- “Meat free” diets skyrocket as survey finds nearly 30% of people now describe their diet as ” meat free” (pescatarian, vegetarian or vegan)
- Over half the vegetarians and vegans surveyed say they are ‘not well catered for’ at BBQs
- Patient.info launches new ” VBQ” recipes to help meat lovers cater for their vegetarian or vegan friends and help non-meat eaters to get creative
The news that nearly 10% of people find it ‘extremely inconvenient’ to cater for vegetarians or vegans at BBQs has prompted health information website Patient.info to launch a vegan and vegetarian summer ” VBQ” recipe series.
The survey of over 3,500 people, conducted by Patient.info found that in addition to those who found it “extremely inconvenient” a further 15% found it “very” or “quite” inconvenient to cater for their non-meat-eating friends.
With nearly 1 in 3 people in the UK describing themselves as having a meat free diet – preferring fish, vegetarian or purely plant-based diets – catering for a non-meat-eating friend this summer is becoming increasingly likely.
Speaking about the new recipe launch, Danny Chadburn from Patient.info, commented: “Like most people, my go-to BBQ food is a banger and a burger and my vegan or veggie friends usually end up with some salad in a bun with a squirt of ketchup, or perhaps a slab of halloumi if they’re lucky!”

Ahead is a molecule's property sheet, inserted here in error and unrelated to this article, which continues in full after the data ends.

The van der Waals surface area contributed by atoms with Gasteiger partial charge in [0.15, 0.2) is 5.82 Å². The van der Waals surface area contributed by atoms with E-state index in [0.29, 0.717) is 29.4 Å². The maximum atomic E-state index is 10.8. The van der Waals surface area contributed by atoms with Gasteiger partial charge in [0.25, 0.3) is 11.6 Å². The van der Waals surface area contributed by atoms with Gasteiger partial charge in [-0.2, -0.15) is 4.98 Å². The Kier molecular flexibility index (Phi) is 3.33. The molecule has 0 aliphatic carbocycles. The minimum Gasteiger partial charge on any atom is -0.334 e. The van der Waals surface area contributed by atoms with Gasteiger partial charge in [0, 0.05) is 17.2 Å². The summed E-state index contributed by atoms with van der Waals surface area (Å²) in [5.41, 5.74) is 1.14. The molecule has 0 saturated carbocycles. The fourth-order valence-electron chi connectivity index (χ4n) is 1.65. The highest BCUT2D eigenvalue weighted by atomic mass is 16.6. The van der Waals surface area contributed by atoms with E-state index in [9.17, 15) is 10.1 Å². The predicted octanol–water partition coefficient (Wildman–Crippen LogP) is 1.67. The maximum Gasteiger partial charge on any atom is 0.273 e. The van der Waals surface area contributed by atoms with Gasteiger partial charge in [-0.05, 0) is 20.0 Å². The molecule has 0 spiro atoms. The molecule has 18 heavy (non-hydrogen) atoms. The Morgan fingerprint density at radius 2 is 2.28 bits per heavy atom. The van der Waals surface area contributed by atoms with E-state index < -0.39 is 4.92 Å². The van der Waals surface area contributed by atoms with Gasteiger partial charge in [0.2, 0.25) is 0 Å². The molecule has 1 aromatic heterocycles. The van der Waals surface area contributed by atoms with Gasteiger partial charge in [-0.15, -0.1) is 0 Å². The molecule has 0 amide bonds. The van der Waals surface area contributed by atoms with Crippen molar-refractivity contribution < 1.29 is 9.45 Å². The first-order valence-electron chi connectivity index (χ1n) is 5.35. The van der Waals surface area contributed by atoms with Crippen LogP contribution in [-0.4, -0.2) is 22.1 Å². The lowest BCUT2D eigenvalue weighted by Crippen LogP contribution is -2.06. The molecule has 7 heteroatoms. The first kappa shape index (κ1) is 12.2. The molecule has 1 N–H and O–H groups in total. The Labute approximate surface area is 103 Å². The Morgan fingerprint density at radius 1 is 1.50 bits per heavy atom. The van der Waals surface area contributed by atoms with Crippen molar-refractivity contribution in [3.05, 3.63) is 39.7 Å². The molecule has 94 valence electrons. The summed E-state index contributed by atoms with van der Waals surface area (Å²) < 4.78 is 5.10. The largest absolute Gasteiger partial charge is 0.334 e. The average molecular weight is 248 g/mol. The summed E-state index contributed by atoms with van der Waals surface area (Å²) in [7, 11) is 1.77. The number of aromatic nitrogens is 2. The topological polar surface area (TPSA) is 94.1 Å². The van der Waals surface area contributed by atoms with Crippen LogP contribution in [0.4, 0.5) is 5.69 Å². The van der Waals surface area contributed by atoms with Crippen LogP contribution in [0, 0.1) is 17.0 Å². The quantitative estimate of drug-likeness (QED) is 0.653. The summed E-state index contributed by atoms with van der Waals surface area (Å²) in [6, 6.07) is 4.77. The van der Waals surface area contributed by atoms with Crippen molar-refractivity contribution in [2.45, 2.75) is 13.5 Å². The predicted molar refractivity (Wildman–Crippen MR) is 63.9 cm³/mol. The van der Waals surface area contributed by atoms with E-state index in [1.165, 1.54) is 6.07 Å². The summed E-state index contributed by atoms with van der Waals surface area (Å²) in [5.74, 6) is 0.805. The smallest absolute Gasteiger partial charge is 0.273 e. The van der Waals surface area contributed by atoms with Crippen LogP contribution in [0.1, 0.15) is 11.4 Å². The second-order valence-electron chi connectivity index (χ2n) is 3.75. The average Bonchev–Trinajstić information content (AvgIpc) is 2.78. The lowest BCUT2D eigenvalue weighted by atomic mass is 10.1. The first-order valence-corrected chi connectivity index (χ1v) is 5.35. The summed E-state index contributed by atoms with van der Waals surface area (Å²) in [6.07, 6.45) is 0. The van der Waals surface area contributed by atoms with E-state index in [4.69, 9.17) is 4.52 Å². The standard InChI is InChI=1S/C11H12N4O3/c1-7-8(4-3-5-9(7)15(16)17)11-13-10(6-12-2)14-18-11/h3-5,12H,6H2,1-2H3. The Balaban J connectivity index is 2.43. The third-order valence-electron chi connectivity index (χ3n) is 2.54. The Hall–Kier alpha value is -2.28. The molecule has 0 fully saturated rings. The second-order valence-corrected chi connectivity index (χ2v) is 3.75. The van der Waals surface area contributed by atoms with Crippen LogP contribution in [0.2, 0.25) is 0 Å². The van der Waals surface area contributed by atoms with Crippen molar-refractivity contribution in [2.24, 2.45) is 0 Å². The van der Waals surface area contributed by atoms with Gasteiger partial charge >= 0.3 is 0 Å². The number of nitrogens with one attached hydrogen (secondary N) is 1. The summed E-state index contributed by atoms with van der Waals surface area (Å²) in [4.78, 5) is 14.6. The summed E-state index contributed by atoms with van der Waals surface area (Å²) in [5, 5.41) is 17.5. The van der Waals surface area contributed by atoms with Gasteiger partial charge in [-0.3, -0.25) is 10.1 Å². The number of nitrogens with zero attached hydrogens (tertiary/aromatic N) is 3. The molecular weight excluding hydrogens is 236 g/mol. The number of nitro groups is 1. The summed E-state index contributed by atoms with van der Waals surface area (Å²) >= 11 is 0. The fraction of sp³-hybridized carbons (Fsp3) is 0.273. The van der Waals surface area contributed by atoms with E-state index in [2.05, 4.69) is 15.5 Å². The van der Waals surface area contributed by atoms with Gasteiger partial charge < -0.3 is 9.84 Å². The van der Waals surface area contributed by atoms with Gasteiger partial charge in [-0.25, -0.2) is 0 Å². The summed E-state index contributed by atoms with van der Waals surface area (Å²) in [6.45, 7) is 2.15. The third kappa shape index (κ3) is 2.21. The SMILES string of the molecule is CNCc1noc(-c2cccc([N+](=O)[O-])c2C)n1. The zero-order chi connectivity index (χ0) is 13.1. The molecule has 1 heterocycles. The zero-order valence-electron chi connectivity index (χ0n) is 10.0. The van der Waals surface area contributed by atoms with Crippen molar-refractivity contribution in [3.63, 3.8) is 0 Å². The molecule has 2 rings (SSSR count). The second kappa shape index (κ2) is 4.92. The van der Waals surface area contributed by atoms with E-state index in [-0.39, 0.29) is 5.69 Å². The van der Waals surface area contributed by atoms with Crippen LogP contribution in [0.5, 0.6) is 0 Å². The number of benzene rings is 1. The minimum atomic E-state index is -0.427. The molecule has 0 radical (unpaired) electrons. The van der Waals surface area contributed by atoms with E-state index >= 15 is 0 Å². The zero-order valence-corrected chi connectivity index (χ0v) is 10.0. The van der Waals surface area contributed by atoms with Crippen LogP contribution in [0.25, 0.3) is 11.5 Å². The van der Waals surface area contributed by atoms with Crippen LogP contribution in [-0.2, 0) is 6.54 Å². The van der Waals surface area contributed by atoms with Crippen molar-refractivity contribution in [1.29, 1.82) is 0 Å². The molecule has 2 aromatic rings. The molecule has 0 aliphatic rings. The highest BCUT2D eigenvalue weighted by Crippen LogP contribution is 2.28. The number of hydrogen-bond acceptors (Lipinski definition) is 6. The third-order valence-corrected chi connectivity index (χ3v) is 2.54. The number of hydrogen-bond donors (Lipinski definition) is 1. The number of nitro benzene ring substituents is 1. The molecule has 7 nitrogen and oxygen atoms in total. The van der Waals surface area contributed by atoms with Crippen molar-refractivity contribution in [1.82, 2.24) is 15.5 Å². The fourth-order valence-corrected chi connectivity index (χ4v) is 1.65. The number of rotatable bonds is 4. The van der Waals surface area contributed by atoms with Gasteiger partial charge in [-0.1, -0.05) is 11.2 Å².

“With vegetarianism and veganism becoming more and more popular we’ve created a series of summer “VBQ” recipes to help inject some creativity into your veggie BBQ options this summer.”
The survey found 12% of people described themselves as pescatarian and 16% as either vegetarian or vegan. This mirrors wider findings which have shown a 350% rise in veganism since 2006 when less than 5% of the population described themselves as vegan or vegetarian.
68% of vegans and 50% of vegetarians surveyed said they felt they were “not well catered for” at BBQs, which isn’t surprising considering the survey also found most people (62%) would just serve a corn on the cob as the veggie alternative to those who didn’t eat meat.
“A delicious and healthy way to enjoy barbecue season is to reduce or cut out the meat and dairy”, said Simon Winch, Veganuary CEO – the charity that inspires and supports people to try going vegan in January and throughout the year. “It’s easier than ever to find vegan burgers, sausages, and vegan meat substitutes on the market and they are pretty much indistinguishable from meat, but without the cholesterol. So many of the sides we know and love are also healthy and vegan anyway – like guacamole, summer salads, coleslaw with dairy-free mayo, sweet potato fries or griddled vegetables. Vegan barbecues can be easy and much better for our health too.”